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Similarities between Bosnian civil war and Russia-Ukraine conflict

2022-04-14  Gerson Uaripi Tjihenuna

Similarities between Bosnian civil war and Russia-Ukraine conflict

Gerson Uaripi Tjihenuna

The 6 of April 2022, marked the 30th anniversary of the Bosnian civil war. The Bosnian war was an international armed conflict that took place in Bosnia and Herzegovina between 1992 and 1995. After a number of earlier sporadic violent incidents, the war started on 6 April 1992 and ended on 14 December 1995.

The main belligerents were the forces of the Republic of Bosnia and Herzegovina and those of Herzeg-Bosnia and Republika Srpska, the latter two being proto-states led and supplied by Croatia and Serbia, respectively. 

The war was a result of the breakup of Yugoslavia. 

Following the Slovenian and Croatian secessions from Yugoslavia in 1991, the multi-ethnic Bosnia – which was inhabited by mainly Muslim Bosniaks (44%), mainly Orthodox Serbs (32.5%) and mainly Catholic Croats (17%) – passed a referendum for independence on 29 February 1992. 

Political representatives of the Bosnian Serbs boycotted the referendum, and rejected its outcome. 

In defiance of the referendum outcome, the Bosnian Serbs adopted the Constitution of the Serbian Republic of Bosnia and Herzegovina. 

Following Bosnia’s declaration of independence, the Bosnian Serbs, led by Radovan Karadžić and supported by the Serbian government of Slobodan Milošević and the Yugoslav People’s Army (JNA) – which army was mainly composed of Serbs – mobilised their forces inside Bosnia in order to secure ethnic Serb territory; then war soon spread across the country. 

The conflict was initially between the Army of Republika Srpska (VRS) – composed mainly of Bosnian Serbs and supported by the Serbian government – on the one side, and the Army of the Republic of Bosnia and Herzegovina (ARBiH), largely composed of Bosniaks, and the Croat forces on the other side. Tensions between Croats and Bosniaks also came to the fore throughout late 1992, resulting in the escalation of the Croat–Bosniak War in early 1993. 

These two groups later smoked the peace pipe and rallied their combined forces against the Serbian forces.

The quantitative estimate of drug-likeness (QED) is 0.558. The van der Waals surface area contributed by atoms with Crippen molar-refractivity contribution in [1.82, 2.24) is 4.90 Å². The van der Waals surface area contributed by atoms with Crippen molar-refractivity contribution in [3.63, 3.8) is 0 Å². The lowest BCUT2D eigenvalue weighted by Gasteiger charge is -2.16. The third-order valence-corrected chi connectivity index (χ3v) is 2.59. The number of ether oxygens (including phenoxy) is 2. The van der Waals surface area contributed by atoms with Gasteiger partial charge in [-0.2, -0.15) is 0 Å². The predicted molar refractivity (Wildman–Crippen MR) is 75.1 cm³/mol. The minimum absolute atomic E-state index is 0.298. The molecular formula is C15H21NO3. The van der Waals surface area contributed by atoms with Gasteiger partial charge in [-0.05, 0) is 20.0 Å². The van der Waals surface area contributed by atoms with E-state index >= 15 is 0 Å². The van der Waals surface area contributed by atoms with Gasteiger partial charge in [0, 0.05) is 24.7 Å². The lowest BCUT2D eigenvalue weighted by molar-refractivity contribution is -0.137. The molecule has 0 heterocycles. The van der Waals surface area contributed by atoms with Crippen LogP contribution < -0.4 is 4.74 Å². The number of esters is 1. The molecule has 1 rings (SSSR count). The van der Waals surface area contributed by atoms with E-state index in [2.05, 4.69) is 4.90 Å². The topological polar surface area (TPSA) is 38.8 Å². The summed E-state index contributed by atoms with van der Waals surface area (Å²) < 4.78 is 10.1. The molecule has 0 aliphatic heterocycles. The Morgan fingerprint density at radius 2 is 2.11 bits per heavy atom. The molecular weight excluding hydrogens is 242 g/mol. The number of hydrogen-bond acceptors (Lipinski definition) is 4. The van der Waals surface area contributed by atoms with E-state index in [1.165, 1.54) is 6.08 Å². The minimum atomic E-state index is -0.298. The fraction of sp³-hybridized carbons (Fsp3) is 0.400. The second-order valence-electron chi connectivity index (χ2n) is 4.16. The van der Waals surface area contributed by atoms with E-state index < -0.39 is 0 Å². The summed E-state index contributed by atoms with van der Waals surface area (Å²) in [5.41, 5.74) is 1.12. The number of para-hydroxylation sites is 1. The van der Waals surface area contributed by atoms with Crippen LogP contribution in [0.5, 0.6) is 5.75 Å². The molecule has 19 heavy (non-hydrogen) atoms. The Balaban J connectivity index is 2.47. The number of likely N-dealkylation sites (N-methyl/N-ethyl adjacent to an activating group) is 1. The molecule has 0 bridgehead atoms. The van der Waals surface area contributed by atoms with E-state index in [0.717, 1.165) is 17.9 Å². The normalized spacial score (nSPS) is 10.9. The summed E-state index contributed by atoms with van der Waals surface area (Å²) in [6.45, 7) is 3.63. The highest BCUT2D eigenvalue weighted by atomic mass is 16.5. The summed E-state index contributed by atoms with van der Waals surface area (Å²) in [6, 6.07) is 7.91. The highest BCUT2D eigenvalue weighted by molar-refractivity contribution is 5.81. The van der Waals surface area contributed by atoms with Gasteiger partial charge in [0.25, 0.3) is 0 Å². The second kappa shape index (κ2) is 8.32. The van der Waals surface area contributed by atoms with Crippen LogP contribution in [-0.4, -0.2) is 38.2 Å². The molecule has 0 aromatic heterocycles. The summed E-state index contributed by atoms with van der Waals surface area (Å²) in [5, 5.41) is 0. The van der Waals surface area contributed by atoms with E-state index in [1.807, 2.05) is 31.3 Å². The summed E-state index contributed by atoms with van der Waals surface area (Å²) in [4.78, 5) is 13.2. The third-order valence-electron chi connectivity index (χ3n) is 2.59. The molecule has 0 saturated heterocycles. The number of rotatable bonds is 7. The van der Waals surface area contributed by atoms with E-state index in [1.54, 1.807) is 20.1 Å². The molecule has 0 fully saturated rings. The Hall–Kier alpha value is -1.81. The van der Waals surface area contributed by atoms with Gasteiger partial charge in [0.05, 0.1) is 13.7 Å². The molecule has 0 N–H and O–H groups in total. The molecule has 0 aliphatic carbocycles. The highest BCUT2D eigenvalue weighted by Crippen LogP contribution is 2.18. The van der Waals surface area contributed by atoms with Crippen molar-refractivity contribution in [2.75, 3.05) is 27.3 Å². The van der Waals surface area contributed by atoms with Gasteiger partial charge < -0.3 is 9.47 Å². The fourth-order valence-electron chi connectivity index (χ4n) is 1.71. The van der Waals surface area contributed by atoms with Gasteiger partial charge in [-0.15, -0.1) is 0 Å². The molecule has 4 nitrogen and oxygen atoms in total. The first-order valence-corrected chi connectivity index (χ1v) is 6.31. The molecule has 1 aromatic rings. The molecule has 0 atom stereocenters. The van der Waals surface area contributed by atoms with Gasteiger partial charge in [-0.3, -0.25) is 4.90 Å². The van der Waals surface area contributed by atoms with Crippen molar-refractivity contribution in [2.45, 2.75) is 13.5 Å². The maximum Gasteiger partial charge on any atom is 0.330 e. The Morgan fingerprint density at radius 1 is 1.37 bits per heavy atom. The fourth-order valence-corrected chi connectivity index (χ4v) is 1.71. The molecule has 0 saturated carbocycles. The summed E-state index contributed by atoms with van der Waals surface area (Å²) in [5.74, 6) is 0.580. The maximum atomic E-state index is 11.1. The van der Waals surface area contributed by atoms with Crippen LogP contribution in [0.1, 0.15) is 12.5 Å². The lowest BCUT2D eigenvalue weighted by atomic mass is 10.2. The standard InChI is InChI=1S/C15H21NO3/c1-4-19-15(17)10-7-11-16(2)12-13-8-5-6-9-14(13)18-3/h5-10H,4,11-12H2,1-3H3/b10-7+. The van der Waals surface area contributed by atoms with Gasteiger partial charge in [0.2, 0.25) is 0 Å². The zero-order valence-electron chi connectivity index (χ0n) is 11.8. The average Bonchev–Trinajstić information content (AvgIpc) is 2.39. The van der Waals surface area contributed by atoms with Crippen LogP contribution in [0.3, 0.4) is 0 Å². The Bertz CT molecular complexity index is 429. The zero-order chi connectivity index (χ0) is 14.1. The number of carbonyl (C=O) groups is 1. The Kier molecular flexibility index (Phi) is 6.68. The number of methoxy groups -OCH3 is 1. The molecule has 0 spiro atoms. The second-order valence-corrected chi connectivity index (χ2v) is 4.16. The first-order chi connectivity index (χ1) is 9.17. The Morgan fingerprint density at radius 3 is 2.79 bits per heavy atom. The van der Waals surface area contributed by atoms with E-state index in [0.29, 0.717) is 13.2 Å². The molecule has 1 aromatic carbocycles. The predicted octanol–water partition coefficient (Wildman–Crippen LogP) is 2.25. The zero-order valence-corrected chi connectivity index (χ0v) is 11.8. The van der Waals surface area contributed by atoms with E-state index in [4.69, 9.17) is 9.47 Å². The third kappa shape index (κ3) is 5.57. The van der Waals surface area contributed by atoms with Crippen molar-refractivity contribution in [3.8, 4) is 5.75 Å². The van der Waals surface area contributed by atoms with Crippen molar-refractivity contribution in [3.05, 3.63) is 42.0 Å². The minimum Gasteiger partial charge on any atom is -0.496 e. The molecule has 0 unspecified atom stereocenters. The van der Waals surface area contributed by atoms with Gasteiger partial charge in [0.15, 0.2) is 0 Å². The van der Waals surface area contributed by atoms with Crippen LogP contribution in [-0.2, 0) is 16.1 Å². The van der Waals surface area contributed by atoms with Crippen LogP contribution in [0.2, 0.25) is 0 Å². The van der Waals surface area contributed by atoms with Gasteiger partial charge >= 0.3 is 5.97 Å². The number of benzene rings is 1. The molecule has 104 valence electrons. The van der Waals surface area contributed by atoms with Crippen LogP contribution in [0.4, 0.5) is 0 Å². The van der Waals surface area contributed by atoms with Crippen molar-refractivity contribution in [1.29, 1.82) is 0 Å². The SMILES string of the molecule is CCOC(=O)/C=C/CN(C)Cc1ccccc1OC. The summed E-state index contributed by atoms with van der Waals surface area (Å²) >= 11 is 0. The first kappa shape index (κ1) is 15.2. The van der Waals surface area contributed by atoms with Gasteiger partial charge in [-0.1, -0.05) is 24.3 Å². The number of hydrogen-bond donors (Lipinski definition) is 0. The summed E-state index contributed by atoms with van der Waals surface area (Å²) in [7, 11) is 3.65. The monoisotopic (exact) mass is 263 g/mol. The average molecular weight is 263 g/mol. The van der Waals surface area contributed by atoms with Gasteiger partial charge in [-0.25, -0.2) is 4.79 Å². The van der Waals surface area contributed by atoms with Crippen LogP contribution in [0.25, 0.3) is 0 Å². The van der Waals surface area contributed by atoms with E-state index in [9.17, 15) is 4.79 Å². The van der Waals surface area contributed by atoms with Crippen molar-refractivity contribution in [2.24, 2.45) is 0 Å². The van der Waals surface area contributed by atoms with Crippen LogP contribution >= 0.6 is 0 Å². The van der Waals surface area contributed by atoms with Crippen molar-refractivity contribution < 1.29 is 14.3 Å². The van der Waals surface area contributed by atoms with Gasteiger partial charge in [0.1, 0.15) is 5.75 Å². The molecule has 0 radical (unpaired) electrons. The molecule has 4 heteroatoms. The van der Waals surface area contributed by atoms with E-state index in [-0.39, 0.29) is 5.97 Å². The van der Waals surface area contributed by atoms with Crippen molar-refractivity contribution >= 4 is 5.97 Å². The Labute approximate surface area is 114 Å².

The Bosnian War was characterised by bitter fighting, indiscriminate shelling of cities and towns, ethnic cleansing, and systematic mass rapes. 

The Serbs, although initially militarily superior due to the support provided by the government of Serbia, eventually lost momentum as the Bosniaks and Croats allied against them in 1994. 

After the Srebrenica massacre, 
NATO intervened in 1995 targeting the positions of the Army of the Republika Srpska, which proved key in ending the war.  

By early 2008, the International Criminal Tribunal for the former Yugoslavia convicted 69 individuals of war crimes in connection with the war in Bosnia. 

Around 100 000 people were killed and over 2.2 million people were displaced during that war, making it the most devastating conflict in Europe since the end of World War II. 

What are the similarities between the Bosnian civil war and the Russia-Ukraine conflict? 

Most Russians and most Serbs mainly associate themselves with the Eastern Orthodox Church; and this cements a strong cultural bond between these two nationalities. 

In southeastern Europe, religion is an important cultural identity and this was clearly demonstrated during the Bosnian civil war where religious-cultural differences between the Muslim Bosniaks, the mainly Christian Orthodox Serbs and the mainly Catholic Croats played themselves out. 

Furthermore, the Russians were the “big brothers” in terms of political dominance in the former Soviet Union, the same way the Serbs were in the former Yugoslavia. 

Serbia, under the then strongman, Slobodan Milošević, never took kindly to the collapse of Yugoslavia in 1991. 

In the same way, the collapse of the Soviet Union in 1991 has been a bitter pill to swallow for ultra-nationalist Russians, whose ideas for the revival of Great Mother Russia are embodied by Vladimir Putin. 

Slobodan Milošević stoked the fires in the Bosnian civil war in the name of protecting Serbian ethnic minorities in Bosnia, the same pretext that Putin is partly using – i.e. protecting Russian minorities in Ukraine. 

Given the strong cultural bond between the Serbs and the Russians, it goes without saying that Russia took exception to the NATO bombings of the Serbian military positions in Bosnia in 1995 as well as the subsequent NATO bombings of Yugoslavia in 1999 during the Kosovo conflict. 

The latter was a province within Serbia (mainly inhabited by ethnic Muslim Albanians) and which gained independence in 2008 after a bloody conflict. 

Both conflicts also have similarities in terms of shelling of cities. 

Therefore, the Russia-Ukraine conflict carries the hallmarks of the Bosnian civil war in more ways than one. 

This time around, however, the acts of atrocity seem to be one-sided and the dice are heavily loaded against Ukraine.


* Gerson Uaripi Tjihenuna was educated in the former Yugoslavia and holds a BA Degree in Political Science as well as a joint Master’s Degree in Public Policy and Administration from Unam and the International Institute of Social Studies in The Hague. He is a commissioner of elections, but the views expressed here are his own and not those of the ECN.

2022-04-14  Gerson Uaripi Tjihenuna

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